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MIT 6.S191: Introduction to Deep Learning (introtodeeplearning.com)
259 points by say_it_as_it_is 44 days ago | hide | past | web | favorite | 15 comments




This may be slightly OT, but my layperson perspective is for a pre-eminent STEM university, that MIT always seems to lag behind its rivals in deep learning and the latest ml advances were spearheaded at Stanford/Silicon Valley outfits, the Montreal/Toronto academic communities, Caltech and to some extent in the UK. Whereas its background should have made it one of the leaders in the field. Am I overlooking something, or just gross misinformed? Did MIT culturally stay married for a while to the Minsky school of deterministic AI vs. the Big Data statistical approach?


Source/Disclaimer: Am graduate student in Boston area who works in Computer Engineering. I am certain I am overlooking some important info that others should add.

You're right in Saying that Stanford, UCB, UW, and other schools have had a much stronger track record producing deep learning models that have revolutionized certain fields (img classification, segmentation, nlp, etc.). I think MIT has hired some seriously talented researchers who have chosen to invest their time into different avenues of research that align more closely with the "engineering" side of deep learning.

For example, Eyeriss[1] kickstarted the AI accelerator race. Halide[2] is a DSL+runtime used as the basis in a lot of deep learning compilation tools, like Tensor Comprehensions[3]. I don't think you're grossly misinformed, I just think that while other schools have invested in the theory, MIT is betting on a level of abstraction that's a bit lower.

1 = http://eyeriss.mit.edu/ 2 = https://halide-lang.org/ 3 = https://research.fb.com/blog/2018/02/announcing-tensor-compr... 4 = https://openai.com/blog/ai-and-compute/


Publications at NeurIPS/ICML is a reasonable proxy for contribution to the field. https://medium.com/@chuvpilo/ai-research-rankings-2019-insig...

In 2019, the top 5 institutions were:

  1. Google (USA) — 167.3
  2. Stanford University (USA) — 82.3
  3. MIT (USA) — 69.8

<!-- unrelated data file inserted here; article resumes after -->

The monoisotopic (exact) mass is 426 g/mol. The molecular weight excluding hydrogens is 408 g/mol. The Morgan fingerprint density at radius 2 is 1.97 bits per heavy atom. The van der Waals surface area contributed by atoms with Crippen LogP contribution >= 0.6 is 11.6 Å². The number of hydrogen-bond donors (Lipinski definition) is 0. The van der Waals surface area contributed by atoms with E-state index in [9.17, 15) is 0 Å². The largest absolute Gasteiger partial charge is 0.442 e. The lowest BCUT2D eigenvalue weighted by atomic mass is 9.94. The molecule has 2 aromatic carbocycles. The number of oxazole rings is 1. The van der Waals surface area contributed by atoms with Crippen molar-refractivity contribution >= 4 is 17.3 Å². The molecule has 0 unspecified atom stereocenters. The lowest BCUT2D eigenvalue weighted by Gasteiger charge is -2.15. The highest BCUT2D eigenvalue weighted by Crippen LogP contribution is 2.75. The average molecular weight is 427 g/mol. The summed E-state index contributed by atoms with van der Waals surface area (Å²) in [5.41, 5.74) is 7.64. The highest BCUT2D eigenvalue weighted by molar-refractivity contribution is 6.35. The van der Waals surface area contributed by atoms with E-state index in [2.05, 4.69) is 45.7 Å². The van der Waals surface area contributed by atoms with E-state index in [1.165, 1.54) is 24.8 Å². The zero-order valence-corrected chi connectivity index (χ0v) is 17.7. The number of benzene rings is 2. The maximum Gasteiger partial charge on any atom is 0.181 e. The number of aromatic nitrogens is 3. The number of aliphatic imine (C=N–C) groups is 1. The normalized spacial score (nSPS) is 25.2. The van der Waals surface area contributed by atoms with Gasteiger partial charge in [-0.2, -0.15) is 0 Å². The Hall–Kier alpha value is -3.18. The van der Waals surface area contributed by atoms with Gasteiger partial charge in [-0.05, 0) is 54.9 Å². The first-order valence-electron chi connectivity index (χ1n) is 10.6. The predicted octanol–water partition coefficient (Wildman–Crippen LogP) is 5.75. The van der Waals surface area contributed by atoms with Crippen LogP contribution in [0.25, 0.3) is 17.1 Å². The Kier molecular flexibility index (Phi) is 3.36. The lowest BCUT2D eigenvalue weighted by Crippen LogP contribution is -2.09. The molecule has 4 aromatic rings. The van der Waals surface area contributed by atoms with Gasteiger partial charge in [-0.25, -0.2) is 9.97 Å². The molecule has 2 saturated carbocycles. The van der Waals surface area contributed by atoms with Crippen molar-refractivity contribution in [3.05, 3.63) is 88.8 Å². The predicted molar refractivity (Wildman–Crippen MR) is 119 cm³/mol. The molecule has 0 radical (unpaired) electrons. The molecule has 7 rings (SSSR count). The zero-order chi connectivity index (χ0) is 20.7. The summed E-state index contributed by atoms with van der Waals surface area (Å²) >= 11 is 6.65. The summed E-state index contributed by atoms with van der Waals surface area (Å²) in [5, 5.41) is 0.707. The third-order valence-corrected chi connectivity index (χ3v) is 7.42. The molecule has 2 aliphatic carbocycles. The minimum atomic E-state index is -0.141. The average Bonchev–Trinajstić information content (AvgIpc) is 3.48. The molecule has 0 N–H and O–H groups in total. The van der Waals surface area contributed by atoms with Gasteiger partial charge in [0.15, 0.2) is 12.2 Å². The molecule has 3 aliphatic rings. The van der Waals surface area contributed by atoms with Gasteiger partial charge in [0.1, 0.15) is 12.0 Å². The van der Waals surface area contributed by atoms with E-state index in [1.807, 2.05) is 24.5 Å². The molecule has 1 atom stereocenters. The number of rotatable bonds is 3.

4. Carnegie Mellon University (USA) — 67.7
  5. UC Berkeley (USA) — 54.0


Citations tend to be a better indicator of impact. There are some interesting analysis here [1]. MIT has the most citations, and they've also published the most papers by far. If considering citations per paper, MIT falls in the middle of the pack. Toronto is an outlier with a very high number of citations per paper.

NeurIPs is a big conference covering lots of topics, though. All of this says relatively little about MIT's true impact on deep learning in the last eight years.

[1] https://www.microsoft.com/en-us/research/project/academic/ar...


Big Data requires Big Computers (and Big Brother), which came from Google. MIT did't have the $100Billion to spend on hardware and create the culture.


Looks neat. Personally bummed that it goes with Tensorflow, though I guess that may be related to the course being sponsored in part by Google. Pretty much all the latest research is being published in Pytorch and even OpenAI switched to Pytorch recently.


Both PyTorch and Tensorflow are used extensively. If you look at the last year's most popular models - GPT2 and StyleGan - they are both Tensorflow. When I check on Scholar there are many, many results for both Tensorflow and PyTorch from 2019. The most recent stuff I've been working on (because that's what they were published in) have been in Jax.

PyTorch is one of the biggest frameworks but it's unreasonable to suggest it is the only one that matters.


GPT-2 was developed by Open-AI. They recently switched to Pytorch themselves for similar reasons [1]. I didn't claim that all research that matters is happening on Pytorch, but it is very true that most non-Google research is [2]. Having used both, Pytorch has been a far better experience for me, and lately, most of the reference implementations I care about are released in Pytorch, so it makes it very easy to experiment with and also pull into my own code base if needed.

Also, for an intro class, Pytorch would have been a better choice imo, because it has a simpler and cleaner API. In my experience, it was a lot easier to get up and running with Pytorch compared to Tensorflow.

1 - https://openai.com/blog/openai-pytorch/

2 - https://news.ycombinator.com/item?id=21216200


any courses like this that teach pytorch? I am thinking of taking up this course and would like to give pytorch a shot too


CS231n from Stanford uses Pytorch



Sorry for the layman's questions but what's the difference between this course and Lex Fridman's ?


Any idea on how this compares with the other deep learning intro courses available?


Great! Will check that out.




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